Gender Equity advocates ARE housing advocates.
Fair access to safe, accessible, and affordable housing in integrated neighborhoods is vital to the wellbeing of women and girls. Housing impacts health, education, food security, employment, and access to public programs that help families with low incomes meet their basic needs.
Women head 75 percent of households served by HUD rental assistance programs (HUD, 2021), and we know that only 1 out of 4 eligible households receive HUD rental assistance (Center on Budget and Policy Priorities, 2017). This means that millions more women in this country—especially women of color, women with disabilities, LGBTQ individuals, and immigrant women—face a daily struggle to have a roof over their and their families’ heads.
Women Need Affordable and Accessible Housing Because They Are More Likely to Experience Economic Insecurity
- Women comprise nearly two-thirds (64 percent) of the more than 22.2 million people in the United States who work in the 40 lowest-paying jobs (typically paying less than $12 per hour). This disproportionate representation is even higher for women of color (National Women’s Law Center, 2020).
- In order to afford to rent a modest, two-bedroom apartment in the United States, a full-time worker needs to make $23.96 per hour. Women paid minimum wage would have to work 97 hours per week (13 hours a day, 7 days a week) to afford a two-bedroom rental home. Women paid $12 per hour would have to work 80 hours per week (National Low Income Housing Coalition, 2020).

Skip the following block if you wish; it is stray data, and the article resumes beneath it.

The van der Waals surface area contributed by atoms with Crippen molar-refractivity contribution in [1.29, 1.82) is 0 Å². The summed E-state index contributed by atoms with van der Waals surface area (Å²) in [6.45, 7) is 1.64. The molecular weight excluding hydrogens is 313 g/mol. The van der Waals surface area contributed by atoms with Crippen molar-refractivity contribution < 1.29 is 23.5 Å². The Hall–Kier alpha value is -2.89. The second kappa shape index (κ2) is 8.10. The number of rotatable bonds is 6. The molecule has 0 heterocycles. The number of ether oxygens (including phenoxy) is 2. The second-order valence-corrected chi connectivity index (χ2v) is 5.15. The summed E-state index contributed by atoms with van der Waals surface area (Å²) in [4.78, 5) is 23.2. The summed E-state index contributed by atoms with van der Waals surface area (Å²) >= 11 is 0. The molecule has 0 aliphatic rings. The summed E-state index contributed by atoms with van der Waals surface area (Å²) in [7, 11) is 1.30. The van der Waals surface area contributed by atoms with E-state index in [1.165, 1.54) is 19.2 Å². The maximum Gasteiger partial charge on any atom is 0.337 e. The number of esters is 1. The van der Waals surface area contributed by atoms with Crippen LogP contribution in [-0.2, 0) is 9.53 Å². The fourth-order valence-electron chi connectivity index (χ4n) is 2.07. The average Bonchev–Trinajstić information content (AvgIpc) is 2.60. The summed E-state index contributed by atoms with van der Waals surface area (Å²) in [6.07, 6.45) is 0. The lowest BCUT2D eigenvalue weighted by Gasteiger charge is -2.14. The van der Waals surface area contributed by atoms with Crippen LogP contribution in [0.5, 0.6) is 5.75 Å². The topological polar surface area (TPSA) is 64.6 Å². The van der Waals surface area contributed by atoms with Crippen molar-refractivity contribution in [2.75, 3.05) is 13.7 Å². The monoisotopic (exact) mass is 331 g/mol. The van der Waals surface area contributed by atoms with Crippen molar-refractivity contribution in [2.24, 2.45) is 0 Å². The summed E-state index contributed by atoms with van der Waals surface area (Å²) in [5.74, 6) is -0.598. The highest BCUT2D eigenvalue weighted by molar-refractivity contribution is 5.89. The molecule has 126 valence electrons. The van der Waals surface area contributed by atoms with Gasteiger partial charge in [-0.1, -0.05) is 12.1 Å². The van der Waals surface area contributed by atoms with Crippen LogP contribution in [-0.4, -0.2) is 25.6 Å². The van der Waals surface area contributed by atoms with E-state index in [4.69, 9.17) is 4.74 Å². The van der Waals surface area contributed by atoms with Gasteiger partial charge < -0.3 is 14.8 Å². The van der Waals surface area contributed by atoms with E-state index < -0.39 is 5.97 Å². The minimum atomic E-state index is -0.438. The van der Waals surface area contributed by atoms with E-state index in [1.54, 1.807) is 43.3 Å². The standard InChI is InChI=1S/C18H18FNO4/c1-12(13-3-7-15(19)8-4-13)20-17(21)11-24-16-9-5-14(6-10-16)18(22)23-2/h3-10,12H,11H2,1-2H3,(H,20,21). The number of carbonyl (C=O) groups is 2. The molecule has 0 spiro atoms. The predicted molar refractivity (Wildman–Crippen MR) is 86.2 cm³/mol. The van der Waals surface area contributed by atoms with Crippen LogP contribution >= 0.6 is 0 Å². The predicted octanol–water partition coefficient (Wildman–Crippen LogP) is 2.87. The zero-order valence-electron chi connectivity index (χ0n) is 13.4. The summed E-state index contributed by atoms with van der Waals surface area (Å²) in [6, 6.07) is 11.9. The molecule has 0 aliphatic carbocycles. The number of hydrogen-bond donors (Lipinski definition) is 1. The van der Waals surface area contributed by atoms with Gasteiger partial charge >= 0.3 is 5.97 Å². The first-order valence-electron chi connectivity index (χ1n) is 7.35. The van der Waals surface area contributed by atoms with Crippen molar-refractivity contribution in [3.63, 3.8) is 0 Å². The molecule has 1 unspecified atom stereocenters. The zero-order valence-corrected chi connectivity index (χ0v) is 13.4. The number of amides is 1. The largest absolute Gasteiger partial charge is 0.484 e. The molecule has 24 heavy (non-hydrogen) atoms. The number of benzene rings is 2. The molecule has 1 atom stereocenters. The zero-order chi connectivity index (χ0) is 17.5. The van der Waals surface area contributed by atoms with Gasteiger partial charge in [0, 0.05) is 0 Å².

- Women of color, especially mothers, experience poverty and economic insecurity at much higher levels than men, and therefore face an especially high risk of eviction (National Women’s Law Center, 2020).
- Single women who are renting, particularly women of color, are more likely to have low incomes than single white, non-Hispanic men who are renting.
For definitions of income distribution and cost burden, visit National Low Income Housing Coalition, 2021.
Housing Assistance Helps Prevent High Rates of Eviction for Women of Color
- In 2019, single women who are renting, particularly women of color, were more likely than single white, non-Hispanic men to be cost-burdened (meaning they spent more than 30% of their income on rent). As a result, women of color are the most likely to come under threat of eviction.
- Before the COVID-19 pandemic, a multi-state study found that Black and Latina women renters face higher eviction rates than men (Peter Hepburn, Renee Louis, and Matthew Desmond, 2020). Throughout the pandemic, Black, Latina, and Asian women have been more likely to be behind on rent (National Women’s Law Center, 2021).
Housing Assistance Reduces Domestic Violence and Is a Critical Support for Survivors
- Parents who receive a housing voucher are one-third less likely to experience domestic violence (HUD, 2016).
- Survivors of domestic violence are more likely to leave their abusive partner when receiving a long-term housing subsidy (HUD, 2016).
- Domestic violence is a significant cause of homelessness for women in this country: 63 percent of women experiencing homelessness are survivors of domestic or sexual violence. (National Network to End Domestic Violence, 2019).
- Access to safe and affordable housing is a primary barrier for survivors when choosing to leave an abusive partner. One nationwide study found that half of survivors who identified a need for housing services did not receive them (U.S. Department of Justice, 2019).
Rental Assistance Can Decrease the Likelihood That Women and Families With Low Incomes Experience Homelessness
- Women, and particularly women of color, are overrepresented in the low-paid workforce, and so many women and families struggle to afford rent and avoid homelessness. In 2019, 224,528 women, girls, transgender people, and gender non-conforming people experienced homelessness (National Alliance to End Homelessness, 2020).